There has been much noise about the raising of the Living Wage on 1 April. While trade unions understandably consider the move a triumph, business owners are genuinely worried that their businesses will struggle to meet the new pay threshold.

Here are the facts:

– If you employ a worker aged 25 and over, who is not in his or her first year of an apprenticeship, you are legally entitled to pay them at least the National Living Wage. Until 31 March 2017, this was £7.20 per hour. From 1 April 2017, it went up to £7.50 per hour.

– If you employ someone currently earning less than £7.50 per hour, they should’ve automatically seen an increase in their pay after 1 April 2017. It is illegal for you, as an employer, to pay below the National Living Wage.

– If you employ a worker under 25, or an apprentice, they are legally entitled to the National Minimum Wage. For 21 to 24 year olds, this has risen to £7.05 per hour, for 18-20 year olds £5.60, for under 18s £4.05 and for apprentices £3.50.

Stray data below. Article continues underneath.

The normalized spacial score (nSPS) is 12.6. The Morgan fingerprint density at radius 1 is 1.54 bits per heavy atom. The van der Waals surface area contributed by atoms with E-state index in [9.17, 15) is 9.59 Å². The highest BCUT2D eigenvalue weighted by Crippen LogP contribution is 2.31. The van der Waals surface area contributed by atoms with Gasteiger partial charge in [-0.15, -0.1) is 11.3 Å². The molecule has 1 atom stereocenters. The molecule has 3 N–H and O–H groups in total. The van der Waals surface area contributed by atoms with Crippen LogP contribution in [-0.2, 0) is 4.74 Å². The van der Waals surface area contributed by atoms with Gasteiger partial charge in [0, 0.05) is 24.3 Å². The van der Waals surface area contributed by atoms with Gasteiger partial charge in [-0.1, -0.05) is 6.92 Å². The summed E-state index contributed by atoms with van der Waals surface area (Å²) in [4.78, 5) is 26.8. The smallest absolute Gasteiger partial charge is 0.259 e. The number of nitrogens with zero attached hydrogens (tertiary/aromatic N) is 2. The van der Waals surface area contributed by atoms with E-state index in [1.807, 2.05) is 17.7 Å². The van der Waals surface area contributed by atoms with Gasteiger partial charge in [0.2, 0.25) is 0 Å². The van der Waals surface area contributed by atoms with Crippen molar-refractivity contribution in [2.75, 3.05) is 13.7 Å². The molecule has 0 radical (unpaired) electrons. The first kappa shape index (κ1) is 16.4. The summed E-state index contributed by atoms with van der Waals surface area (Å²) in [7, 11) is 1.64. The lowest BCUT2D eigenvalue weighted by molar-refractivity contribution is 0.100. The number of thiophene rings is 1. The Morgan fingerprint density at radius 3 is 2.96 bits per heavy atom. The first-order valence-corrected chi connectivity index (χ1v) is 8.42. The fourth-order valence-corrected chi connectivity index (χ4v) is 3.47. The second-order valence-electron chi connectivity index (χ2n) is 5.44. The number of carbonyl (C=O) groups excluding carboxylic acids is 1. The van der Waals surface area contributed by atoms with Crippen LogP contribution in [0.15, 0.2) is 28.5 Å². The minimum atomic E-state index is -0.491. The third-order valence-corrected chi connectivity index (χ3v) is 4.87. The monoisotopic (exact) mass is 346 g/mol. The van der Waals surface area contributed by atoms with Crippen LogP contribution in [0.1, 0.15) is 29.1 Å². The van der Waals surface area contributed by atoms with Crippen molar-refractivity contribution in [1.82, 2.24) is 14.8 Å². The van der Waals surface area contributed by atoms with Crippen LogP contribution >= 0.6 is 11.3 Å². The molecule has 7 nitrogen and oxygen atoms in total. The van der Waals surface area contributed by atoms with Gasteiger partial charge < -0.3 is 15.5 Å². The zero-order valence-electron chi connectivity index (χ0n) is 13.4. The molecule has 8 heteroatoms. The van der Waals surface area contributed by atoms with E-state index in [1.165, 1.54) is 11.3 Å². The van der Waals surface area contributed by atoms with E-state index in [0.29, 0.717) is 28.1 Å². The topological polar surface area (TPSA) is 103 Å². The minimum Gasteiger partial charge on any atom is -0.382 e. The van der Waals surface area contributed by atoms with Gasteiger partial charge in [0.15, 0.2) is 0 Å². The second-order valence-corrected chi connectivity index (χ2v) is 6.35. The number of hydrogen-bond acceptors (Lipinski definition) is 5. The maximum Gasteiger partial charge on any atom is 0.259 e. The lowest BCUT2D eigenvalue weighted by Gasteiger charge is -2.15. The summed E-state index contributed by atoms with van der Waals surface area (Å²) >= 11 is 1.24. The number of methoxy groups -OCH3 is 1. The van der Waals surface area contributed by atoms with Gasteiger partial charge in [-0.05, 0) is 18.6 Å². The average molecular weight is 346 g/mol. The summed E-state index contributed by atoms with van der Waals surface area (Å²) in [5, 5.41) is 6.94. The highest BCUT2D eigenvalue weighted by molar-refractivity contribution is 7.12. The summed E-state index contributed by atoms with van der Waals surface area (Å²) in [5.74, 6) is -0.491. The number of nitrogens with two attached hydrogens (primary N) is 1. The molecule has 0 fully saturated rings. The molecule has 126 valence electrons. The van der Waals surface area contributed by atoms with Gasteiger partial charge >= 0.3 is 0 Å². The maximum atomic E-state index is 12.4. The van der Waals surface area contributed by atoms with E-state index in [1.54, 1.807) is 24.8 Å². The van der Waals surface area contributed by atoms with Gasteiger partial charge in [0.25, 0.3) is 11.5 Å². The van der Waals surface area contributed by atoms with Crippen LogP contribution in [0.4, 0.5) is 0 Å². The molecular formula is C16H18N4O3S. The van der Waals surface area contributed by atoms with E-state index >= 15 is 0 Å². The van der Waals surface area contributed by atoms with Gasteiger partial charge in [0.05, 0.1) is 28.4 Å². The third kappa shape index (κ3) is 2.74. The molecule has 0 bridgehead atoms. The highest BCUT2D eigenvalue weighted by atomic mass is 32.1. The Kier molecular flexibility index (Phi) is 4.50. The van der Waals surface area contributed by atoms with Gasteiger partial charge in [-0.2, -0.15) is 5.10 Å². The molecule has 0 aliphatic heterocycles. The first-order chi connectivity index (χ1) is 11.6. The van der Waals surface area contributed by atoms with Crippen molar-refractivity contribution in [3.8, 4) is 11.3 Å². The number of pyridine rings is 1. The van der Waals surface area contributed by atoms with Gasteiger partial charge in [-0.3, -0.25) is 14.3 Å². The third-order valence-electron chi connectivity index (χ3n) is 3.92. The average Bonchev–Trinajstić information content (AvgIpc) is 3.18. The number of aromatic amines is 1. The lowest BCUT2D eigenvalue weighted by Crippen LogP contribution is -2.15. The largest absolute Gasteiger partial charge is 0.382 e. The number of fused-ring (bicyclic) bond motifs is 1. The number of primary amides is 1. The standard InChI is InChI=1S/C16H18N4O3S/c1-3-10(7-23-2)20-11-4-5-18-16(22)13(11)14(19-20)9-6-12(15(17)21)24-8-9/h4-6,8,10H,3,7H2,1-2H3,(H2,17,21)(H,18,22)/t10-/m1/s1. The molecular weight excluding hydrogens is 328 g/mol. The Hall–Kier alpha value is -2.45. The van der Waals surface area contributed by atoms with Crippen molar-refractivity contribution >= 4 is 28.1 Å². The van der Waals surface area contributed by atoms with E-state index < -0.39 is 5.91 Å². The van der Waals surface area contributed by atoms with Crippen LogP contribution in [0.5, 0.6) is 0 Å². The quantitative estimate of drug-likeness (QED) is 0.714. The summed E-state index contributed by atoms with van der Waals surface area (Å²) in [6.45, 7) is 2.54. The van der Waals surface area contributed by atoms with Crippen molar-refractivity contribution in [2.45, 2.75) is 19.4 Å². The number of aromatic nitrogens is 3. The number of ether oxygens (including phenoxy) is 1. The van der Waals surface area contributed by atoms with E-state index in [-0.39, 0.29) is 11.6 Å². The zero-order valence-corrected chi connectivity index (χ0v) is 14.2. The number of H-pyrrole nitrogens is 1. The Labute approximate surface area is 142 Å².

Businesses need to be prepared for yearly increases in the National Living Wage. When it was launched by then-Chancellor George Osborne the Government pledged that it would rise to £9 by 2020 for those aged 25 and over.

In 2018, it will rise to £8.05 an hour, followed by a hike to £8.50 an hour in 2019, until it eventually reaches £9 an hour in 2020.

It is estimated some one million workers will benefit from these measures.

While we appreciate the need to reward staff for their hard work, these extra costs will hit businesses hard.

The Government should take into account that employers have additional costs to pay for staff, such as employers’ National Insurance Contributions, pensions, sick and maternity pay and holiday cover. All of these combined with a relatively small rise in in the National Living Wage can create cash flow problems for companies running on tight margins.

What we are calling for is the Government to find ways – such as reforming the failing business rates system – to help businesses with these extra costs, while at the same time letting responsible businesses reward their staff with the National Living Wage.